by Steve Adubato, PhD

Imagine you are at a business conference or a seminar. The keynote speaker gets up to present. He starts out slowly with a soft voice and a bit of a monotone. About four or five minutes into the presentation he starts picking up some steam. He is more animated, passionate and really getting into the presentation. The problem is that his audience is long gone. In fact, most of them checked out in the first minute. The palm pilots are out, the blackberries are in full use, and the yawns are audible. What’s wrong with this picture and how could it have been avoided?

Q—So what IS wrong with starting slowly and building up momentum in a presentation?

A—The problem should be obvious, but to most it is not. If you don’t grab your audience in the first minute, you can forget it. Unlike exercise, where it makes sense to start slow and build momentum, when it comes to presenting the opposite is true. You don’t have the luxury of easing into a presentation. It doesn’t matter how good your material is or how compelling you are 10-minutes in if your audience is no longer with you.

Q—But if my material is really great, won’t the audience give me the benefit of the doubt and be patient with me?

A—No. There are too many things on their minds. They are distracted. They’ve heard five speakers before you and another five are scheduled after. Great content in a presentation is only part of the game. We’ve all seen countless public communicators with really good material fall flat on their face because they don’t understand the other part of the game.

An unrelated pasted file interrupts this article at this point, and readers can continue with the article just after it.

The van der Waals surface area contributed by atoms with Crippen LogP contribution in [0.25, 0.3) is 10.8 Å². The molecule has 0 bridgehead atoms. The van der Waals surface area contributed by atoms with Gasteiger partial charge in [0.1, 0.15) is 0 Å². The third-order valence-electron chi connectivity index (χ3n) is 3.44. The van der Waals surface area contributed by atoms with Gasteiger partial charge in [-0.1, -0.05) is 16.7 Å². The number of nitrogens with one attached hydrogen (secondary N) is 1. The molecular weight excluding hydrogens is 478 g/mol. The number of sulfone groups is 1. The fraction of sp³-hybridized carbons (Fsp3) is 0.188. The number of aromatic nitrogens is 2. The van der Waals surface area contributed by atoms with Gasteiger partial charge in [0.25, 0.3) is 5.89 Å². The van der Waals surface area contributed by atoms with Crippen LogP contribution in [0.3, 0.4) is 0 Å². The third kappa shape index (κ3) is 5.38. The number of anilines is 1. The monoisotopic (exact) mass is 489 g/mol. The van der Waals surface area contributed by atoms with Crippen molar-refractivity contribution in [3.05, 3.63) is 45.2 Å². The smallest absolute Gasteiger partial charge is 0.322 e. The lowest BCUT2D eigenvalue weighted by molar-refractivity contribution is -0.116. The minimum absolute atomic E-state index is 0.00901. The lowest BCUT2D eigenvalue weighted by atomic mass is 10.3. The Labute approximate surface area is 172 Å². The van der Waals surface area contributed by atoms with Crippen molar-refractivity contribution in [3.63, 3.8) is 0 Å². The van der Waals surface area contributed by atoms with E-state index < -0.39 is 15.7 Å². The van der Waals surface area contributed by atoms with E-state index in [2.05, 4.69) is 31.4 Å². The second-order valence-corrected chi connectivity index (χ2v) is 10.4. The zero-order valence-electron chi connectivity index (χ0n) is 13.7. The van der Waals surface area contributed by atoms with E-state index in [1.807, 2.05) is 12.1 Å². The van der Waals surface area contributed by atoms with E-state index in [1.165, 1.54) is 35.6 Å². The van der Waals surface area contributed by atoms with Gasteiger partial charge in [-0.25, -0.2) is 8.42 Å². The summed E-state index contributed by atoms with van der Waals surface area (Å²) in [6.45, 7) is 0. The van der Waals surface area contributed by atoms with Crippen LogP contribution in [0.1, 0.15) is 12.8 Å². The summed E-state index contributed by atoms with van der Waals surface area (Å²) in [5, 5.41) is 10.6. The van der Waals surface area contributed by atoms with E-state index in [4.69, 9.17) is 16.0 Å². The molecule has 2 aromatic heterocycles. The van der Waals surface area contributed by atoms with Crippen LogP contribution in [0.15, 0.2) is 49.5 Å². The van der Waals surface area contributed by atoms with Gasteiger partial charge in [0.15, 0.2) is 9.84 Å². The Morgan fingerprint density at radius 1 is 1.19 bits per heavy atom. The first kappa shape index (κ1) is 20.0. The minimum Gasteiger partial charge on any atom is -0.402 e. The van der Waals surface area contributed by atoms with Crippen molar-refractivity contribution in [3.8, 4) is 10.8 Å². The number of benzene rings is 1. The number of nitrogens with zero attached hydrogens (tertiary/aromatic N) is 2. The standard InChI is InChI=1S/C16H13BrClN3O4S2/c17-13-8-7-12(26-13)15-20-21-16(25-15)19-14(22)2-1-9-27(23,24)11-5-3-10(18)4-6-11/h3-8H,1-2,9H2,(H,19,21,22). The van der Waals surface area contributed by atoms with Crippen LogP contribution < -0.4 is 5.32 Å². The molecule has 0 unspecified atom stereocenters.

Q—So what’s the other part of the presentation game?

A—The biggest piece most public speakers miss is using their body and their voice. Your body is an instrument, so if you are simply reading your presentation, think about what your body is doing. Your head is down, your lungs are restricted and your body movements are unnatural. You are not using your hands to emphasize your words. Further, your voice isn’t projecting and you are speaking in a monotone.

Conversely, when you are working off of a few powerful bullet points, what happens with your body? Your eyes are where they belong—connected to your audience—your hands are moving and connected to your words, your voice is projecting straight ahead, your diaphragm is open and you are speaking in a conversational fashion which produces great vocal variety. These are the things most audiences appreciate. So a big part of the game is understanding the power you possess when you use your body and the impact it has on your voice.

Q—Are you saying I should PRACTICE vocal variety?

A—Absolutely not. Vocal variety or the modulating of your voice is a product of something a lot more natural—passion. Once you tap into that passion and get into the presentation, the vocal variety will follow. Think about it. If you are into a spirited conversation with a friend or colleague, it’s almost impossible to speak in a monotone. The same thing is true when making a public presentation.

Q—But how exactly do I grab my audience right at the beginning?

A—Open up with a compelling story that has a powerful point. You can also start with audience participation. Pull someone out of the audience and do a demonstration. You could ask a provocative question that gets your audience thinking. Your goal is to hook them mentally, emotionally and sometimes even physically. Once you hook them, the challenge is to keep them. But if you don’t get them in the beginning, you won’t have to worry about that.